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What Are People Paying for This Today?

So, your brilliant idea is shaping up, and you’re ready to go all steam ahead – get some funding, quit your day job, and move into your mom’s garage. One key question you kept asking yourself was “what is the potential of this business?”

Your typical market sizing goes like this: “20 million target customers; with target penetration of just 1%, we should have 200K clients, each bringing in $50, so our target sales for us are $50*200K = $10M.”

This is all nice and great, except that this model is just full of crap. You have no idea whether clients will pay $50 for your service. You have no idea whether 1% penetration will be even remotely achievable.

Let me offer an alternate model – a model summarized by “what are your prospective clients paying for this today?” It’s based on a fundamental idea that if you have to convince your clients that they have a need, you’ve lost already.

Here’s how it works:

  1. Pose the problem that your business solves.
  2. Find the ways that customers are solving that problem today. If they aren’t solving it today – through some clunky or inefficient means, hopefully – go back 3 spaces and come up with a better idea.
  3. Find out what the customers are paying for this problem. This will be the cap of what you’ll be able to charge for your improved solution.
  4. Find out how many customers are paying to solve this problem. This will be your target market size, the one you’ll multiply by the imaginary “market penetration target.”

Let’s try going through this on some of the businesses / ideas that are close to my heart.

  1. CocktailBuilder.com. Motto: find drinks you can make from ingredients in your bar. Do customers have this pain? Yes. Do they PAY for somebody/something to solve it? Nope. Result: complete fail as a  business.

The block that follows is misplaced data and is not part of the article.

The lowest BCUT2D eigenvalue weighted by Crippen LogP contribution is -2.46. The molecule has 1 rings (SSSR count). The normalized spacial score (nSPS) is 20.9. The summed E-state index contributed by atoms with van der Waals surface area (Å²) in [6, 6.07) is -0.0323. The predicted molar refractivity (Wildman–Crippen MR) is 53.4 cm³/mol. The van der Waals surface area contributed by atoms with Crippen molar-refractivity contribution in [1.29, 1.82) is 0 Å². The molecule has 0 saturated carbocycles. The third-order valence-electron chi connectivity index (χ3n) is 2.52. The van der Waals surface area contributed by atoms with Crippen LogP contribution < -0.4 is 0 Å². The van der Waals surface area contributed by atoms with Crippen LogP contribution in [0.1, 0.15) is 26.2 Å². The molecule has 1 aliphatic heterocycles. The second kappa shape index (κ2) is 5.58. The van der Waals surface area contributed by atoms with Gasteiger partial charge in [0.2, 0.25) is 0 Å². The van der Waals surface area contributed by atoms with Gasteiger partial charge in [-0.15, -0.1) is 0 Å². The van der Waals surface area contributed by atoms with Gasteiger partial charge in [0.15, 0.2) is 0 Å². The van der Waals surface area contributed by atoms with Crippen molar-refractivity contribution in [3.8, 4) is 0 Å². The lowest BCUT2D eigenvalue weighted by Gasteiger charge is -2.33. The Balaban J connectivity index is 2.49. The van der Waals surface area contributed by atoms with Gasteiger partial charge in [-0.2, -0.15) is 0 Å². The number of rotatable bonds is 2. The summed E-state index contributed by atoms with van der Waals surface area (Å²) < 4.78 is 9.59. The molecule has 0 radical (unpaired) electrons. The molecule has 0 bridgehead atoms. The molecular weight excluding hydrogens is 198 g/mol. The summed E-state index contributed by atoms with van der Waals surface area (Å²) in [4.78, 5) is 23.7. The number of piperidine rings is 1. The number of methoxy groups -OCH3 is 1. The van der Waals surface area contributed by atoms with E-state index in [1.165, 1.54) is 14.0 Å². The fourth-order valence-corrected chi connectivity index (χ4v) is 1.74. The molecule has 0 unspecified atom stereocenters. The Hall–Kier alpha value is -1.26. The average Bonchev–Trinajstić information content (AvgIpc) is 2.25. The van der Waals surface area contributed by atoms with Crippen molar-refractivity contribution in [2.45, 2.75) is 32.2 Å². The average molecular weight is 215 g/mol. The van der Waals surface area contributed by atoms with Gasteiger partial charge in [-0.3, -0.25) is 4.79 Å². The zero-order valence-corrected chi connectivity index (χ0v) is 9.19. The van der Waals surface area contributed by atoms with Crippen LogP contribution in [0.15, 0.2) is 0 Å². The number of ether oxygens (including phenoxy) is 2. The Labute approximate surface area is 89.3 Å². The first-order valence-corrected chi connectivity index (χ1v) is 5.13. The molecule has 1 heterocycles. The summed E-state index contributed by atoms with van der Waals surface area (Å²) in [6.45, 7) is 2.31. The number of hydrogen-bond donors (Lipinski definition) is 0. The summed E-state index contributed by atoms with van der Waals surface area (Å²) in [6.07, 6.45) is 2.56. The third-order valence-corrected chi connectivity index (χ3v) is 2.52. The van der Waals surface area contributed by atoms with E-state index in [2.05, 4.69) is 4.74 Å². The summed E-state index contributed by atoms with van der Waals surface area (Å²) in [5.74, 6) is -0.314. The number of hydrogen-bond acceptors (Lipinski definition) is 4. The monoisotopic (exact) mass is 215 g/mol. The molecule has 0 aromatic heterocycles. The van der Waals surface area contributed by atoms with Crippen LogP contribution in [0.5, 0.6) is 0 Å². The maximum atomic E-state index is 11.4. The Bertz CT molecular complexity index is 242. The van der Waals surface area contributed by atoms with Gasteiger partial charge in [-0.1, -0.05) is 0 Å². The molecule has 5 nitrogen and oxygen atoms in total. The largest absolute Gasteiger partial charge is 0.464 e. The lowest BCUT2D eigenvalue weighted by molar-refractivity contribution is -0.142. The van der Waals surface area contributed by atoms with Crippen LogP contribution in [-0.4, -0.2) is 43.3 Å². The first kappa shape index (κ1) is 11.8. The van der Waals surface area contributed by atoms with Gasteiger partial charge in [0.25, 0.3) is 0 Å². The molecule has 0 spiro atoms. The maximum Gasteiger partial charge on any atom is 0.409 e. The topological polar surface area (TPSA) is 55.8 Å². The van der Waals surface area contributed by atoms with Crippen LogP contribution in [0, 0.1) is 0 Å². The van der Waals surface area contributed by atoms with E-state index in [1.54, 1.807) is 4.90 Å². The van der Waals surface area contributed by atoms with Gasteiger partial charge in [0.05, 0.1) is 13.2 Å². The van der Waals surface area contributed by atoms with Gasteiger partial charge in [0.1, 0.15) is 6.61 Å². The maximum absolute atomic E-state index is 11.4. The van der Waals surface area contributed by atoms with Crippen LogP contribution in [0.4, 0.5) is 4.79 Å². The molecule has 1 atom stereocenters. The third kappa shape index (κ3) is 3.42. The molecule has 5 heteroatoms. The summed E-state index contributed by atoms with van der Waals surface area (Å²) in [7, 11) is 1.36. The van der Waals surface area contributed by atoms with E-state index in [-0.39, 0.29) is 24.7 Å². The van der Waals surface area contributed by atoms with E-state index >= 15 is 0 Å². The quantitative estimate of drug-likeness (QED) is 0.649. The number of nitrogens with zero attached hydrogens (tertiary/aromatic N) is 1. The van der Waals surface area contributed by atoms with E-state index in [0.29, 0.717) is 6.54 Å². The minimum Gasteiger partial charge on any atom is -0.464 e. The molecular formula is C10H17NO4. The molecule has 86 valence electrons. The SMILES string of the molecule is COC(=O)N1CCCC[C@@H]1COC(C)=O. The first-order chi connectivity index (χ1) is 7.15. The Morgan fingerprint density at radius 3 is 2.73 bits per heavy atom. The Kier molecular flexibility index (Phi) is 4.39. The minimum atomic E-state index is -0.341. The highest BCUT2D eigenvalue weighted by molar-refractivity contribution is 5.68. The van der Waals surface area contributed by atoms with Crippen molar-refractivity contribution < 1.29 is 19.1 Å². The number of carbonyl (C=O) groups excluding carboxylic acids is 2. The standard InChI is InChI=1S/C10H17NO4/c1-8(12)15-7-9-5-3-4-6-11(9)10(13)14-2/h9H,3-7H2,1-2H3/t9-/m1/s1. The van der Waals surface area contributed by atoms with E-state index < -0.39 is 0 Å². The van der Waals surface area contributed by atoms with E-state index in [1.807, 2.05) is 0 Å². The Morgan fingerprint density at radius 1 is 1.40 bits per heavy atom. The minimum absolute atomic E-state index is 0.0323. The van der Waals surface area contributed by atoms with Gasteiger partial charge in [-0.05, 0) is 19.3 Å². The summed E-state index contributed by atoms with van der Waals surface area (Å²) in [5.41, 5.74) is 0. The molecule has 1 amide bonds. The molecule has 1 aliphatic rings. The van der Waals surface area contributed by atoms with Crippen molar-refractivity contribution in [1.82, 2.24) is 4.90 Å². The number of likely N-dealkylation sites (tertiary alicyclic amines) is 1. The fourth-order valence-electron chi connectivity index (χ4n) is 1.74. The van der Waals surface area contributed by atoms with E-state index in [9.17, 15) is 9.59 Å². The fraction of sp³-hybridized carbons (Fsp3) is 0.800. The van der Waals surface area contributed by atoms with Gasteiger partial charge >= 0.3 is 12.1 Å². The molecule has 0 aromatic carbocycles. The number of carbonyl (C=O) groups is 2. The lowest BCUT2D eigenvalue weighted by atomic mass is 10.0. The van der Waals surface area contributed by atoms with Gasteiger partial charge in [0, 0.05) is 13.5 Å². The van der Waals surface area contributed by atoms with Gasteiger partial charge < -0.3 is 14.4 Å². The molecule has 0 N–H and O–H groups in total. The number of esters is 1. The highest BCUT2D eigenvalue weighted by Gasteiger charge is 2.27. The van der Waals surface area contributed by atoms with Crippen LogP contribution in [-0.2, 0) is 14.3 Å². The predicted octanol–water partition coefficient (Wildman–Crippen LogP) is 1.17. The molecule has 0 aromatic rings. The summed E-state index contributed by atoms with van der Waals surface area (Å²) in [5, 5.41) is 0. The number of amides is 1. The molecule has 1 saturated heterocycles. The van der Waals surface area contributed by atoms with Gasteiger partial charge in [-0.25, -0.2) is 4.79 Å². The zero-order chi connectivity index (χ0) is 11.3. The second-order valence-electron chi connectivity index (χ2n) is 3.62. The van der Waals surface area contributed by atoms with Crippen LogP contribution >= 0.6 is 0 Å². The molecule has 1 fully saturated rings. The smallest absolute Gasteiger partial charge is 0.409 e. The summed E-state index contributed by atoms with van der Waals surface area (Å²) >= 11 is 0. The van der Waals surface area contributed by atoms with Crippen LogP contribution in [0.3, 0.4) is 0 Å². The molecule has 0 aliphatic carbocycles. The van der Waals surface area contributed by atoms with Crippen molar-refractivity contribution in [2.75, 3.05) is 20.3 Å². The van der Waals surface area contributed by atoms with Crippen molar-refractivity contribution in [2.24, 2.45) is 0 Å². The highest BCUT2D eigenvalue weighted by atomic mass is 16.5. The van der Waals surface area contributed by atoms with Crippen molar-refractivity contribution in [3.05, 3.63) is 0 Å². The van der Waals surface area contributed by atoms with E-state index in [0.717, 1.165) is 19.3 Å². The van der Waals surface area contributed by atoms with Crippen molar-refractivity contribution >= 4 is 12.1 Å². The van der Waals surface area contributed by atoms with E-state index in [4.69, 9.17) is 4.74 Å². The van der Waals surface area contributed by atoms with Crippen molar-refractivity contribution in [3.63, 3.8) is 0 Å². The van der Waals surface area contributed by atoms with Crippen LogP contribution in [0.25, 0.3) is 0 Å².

2. FindTouch.com. Motto: help create quick job connections in the Health and Beauty industry. Do customers have this pain? Yes. Do they PAY for it now? Yes. What are the existing solutions? Use Craigslist. How much are they paying? $25 per job posting. How many are there? A hundred postings per month per metropolitan area.  Result: sales potential of $25 * 100 * number of major cities. Much lower than you’d get through other forecasting approaches, and MUCH more realistic in hindsight.
  3. kCura, a company built by a talented gentleman I met recently. Motto: help companies save money on the e-discovery part of litigation. Do customers have this pain today? Yes. Do they PAY for it now? Yes, $400/hour to lawyers reviewing thousands of documents. WOW, now we’re talking. Give them a 20% efficiency gain over existing methods, and you’ll save them a TON of cash. Result: fantastic growth and a very promising business.
  4. Cloud computing. Motto: help ride the usage curve without investing into infrastructure. Do customers have this pain? Heck yes. Do they pay for it now? Of course, through all of that hardware that just sits there most of the time. You get the drill.

Apply that same model to your business before leaping forward.

Slaying the Network Effect Dragon

You have a brilliant idea. There’s just one problem: there’s someone doing something similar, and they’re really entrenched. They command 80% of the market. They have much more capital than you, and a stronger brand. Yet, you believe that you can take them – because the way you solve the problem is better.

A famous venture capitalist, Paul Graham once said that a 10% better solution is not enough; for people to switch, your solution needs to be 10 times better. Lesser known, but absolutely brilliant Steven Sinofsky suggested that “10% better is 100% different” – a small delta is not good enough to change the behavior.

OK, let’s be honest here. Is your solution *really* 10 times better? You’re building a new photo sharing site. It’s fast, gorgeous, and so much more usable than Flickr. But is it 10 times better? How can you judge?..

Well, create a quantifiable metric or two. How long does it take to upload photos? How long does it take to view a 20-picture album? On a scale of 1 to 10, how would you rate the usability of each option?